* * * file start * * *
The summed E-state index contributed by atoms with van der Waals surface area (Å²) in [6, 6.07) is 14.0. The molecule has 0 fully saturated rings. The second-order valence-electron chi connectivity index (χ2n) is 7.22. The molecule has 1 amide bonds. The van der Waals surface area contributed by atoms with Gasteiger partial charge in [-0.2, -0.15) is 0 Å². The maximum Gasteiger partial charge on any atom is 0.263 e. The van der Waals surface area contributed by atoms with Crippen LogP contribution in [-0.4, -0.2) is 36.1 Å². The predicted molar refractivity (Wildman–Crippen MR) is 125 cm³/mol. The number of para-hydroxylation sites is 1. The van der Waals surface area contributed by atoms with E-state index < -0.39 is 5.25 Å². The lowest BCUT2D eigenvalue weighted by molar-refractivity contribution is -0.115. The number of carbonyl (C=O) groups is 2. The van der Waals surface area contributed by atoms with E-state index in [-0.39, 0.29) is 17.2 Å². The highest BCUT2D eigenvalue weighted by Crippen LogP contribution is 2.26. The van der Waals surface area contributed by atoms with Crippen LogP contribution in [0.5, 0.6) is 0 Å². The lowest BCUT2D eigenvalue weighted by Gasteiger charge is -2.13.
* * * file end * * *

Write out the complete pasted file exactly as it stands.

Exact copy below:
The summed E-state index contributed by atoms with van der Waals surface area (Å²) in [6, 6.07) is 14.0. The molecule has 0 fully saturated rings. The second-order valence-electron chi connectivity index (χ2n) is 7.22. The molecule has 1 amide bonds. The van der Waals surface area contributed by atoms with Gasteiger partial charge in [-0.2, -0.15) is 0 Å². The maximum Gasteiger partial charge on any atom is 0.263 e. The van der Waals surface area contributed by atoms with Crippen LogP contribution in [-0.4, -0.2) is 36.1 Å². The predicted molar refractivity (Wildman–Crippen MR) is 125 cm³/mol. The number of para-hydroxylation sites is 1. The van der Waals surface area contributed by atoms with E-state index < -0.39 is 5.25 Å². The lowest BCUT2D eigenvalue weighted by molar-refractivity contribution is -0.115. The number of carbonyl (C=O) groups is 2. The van der Waals surface area contributed by atoms with E-state index in [-0.39, 0.29) is 17.2 Å². The highest BCUT2D eigenvalue weighted by Crippen LogP contribution is 2.26. The van der Waals surface area contributed by atoms with Crippen LogP contribution in [0.5, 0.6) is 0 Å². The lowest BCUT2D eigenvalue weighted by Gasteiger charge is -2.13.